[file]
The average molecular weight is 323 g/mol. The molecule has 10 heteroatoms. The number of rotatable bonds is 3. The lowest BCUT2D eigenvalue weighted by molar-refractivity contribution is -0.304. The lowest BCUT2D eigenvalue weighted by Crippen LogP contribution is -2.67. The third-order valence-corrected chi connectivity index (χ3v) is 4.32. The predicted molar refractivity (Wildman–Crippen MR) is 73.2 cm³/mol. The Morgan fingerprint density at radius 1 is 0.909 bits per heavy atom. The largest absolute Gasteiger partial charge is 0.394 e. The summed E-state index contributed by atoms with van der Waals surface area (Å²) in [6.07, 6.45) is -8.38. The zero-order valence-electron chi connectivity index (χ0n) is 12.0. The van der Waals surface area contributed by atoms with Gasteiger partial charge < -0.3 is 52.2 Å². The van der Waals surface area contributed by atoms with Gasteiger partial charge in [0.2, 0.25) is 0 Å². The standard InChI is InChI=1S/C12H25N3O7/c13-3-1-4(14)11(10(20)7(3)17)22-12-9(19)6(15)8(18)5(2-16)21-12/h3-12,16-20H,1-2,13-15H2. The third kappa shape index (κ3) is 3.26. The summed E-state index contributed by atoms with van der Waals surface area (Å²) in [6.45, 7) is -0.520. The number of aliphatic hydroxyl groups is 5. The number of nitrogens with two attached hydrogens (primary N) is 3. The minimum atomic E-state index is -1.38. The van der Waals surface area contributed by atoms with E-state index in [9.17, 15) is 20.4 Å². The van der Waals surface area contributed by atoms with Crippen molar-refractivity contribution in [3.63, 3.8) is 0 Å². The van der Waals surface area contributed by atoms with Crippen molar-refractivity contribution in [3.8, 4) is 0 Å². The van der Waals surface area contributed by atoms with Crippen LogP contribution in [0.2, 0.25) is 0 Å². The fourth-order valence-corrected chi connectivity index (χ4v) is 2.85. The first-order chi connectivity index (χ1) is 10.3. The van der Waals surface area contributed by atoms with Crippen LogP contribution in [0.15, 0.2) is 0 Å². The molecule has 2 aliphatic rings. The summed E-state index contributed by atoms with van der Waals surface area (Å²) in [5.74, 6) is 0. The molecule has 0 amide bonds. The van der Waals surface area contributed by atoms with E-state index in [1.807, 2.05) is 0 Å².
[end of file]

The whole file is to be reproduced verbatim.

The average molecular weight is 323 g/mol. The molecule has 10 heteroatoms. The number of rotatable bonds is 3. The lowest BCUT2D eigenvalue weighted by molar-refractivity contribution is -0.304. The lowest BCUT2D eigenvalue weighted by Crippen LogP contribution is -2.67. The third-order valence-corrected chi connectivity index (χ3v) is 4.32. The predicted molar refractivity (Wildman–Crippen MR) is 73.2 cm³/mol. The Morgan fingerprint density at radius 1 is 0.909 bits per heavy atom. The largest absolute Gasteiger partial charge is 0.394 e. The summed E-state index contributed by atoms with van der Waals surface area (Å²) in [6.07, 6.45) is -8.38. The zero-order valence-electron chi connectivity index (χ0n) is 12.0. The van der Waals surface area contributed by atoms with Gasteiger partial charge < -0.3 is 52.2 Å². The van der Waals surface area contributed by atoms with Gasteiger partial charge in [0.2, 0.25) is 0 Å². The standard InChI is InChI=1S/C12H25N3O7/c13-3-1-4(14)11(10(20)7(3)17)22-12-9(19)6(15)8(18)5(2-16)21-12/h3-12,16-20H,1-2,13-15H2. The third kappa shape index (κ3) is 3.26. The summed E-state index contributed by atoms with van der Waals surface area (Å²) in [6.45, 7) is -0.520. The number of aliphatic hydroxyl groups is 5. The number of nitrogens with two attached hydrogens (primary N) is 3. The minimum atomic E-state index is -1.38. The van der Waals surface area contributed by atoms with E-state index in [9.17, 15) is 20.4 Å². The van der Waals surface area contributed by atoms with Crippen molar-refractivity contribution in [3.63, 3.8) is 0 Å². The van der Waals surface area contributed by atoms with Crippen molar-refractivity contribution in [3.8, 4) is 0 Å². The van der Waals surface area contributed by atoms with Crippen LogP contribution in [0.2, 0.25) is 0 Å². The fourth-order valence-corrected chi connectivity index (χ4v) is 2.85. The first-order chi connectivity index (χ1) is 10.3. The van der Waals surface area contributed by atoms with Crippen LogP contribution in [0.15, 0.2) is 0 Å². The molecule has 2 aliphatic rings. The summed E-state index contributed by atoms with van der Waals surface area (Å²) in [5.74, 6) is 0. The molecule has 0 amide bonds. The van der Waals surface area contributed by atoms with E-state index in [1.807, 2.05) is 0 Å².